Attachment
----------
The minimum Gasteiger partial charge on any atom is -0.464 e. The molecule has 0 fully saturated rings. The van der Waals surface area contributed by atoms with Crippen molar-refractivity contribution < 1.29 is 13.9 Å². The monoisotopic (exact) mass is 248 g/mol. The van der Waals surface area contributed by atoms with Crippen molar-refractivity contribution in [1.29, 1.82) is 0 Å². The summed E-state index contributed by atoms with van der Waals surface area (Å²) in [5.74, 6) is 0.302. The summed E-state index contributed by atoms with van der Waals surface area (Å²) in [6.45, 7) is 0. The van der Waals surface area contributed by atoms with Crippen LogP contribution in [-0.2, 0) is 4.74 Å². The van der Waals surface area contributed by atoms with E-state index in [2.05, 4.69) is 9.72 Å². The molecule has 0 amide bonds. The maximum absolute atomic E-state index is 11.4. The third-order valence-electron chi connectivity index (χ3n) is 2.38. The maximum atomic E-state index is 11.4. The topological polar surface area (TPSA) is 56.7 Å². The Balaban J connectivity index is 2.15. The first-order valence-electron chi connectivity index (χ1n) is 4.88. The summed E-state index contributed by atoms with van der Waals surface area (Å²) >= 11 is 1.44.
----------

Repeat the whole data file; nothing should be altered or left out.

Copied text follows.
The minimum Gasteiger partial charge on any atom is -0.464 e. The molecule has 0 fully saturated rings. The van der Waals surface area contributed by atoms with Crippen molar-refractivity contribution < 1.29 is 13.9 Å². The monoisotopic (exact) mass is 248 g/mol. The van der Waals surface area contributed by atoms with Crippen molar-refractivity contribution in [1.29, 1.82) is 0 Å². The summed E-state index contributed by atoms with van der Waals surface area (Å²) in [5.74, 6) is 0.302. The summed E-state index contributed by atoms with van der Waals surface area (Å²) in [6.45, 7) is 0. The van der Waals surface area contributed by atoms with Crippen LogP contribution in [-0.2, 0) is 4.74 Å². The van der Waals surface area contributed by atoms with E-state index in [2.05, 4.69) is 9.72 Å². The molecule has 0 amide bonds. The maximum absolute atomic E-state index is 11.4. The third-order valence-electron chi connectivity index (χ3n) is 2.38. The maximum atomic E-state index is 11.4. The topological polar surface area (TPSA) is 56.7 Å². The Balaban J connectivity index is 2.15. The first-order valence-electron chi connectivity index (χ1n) is 4.88. The summed E-state index contributed by atoms with van der Waals surface area (Å²) >= 11 is 1.44.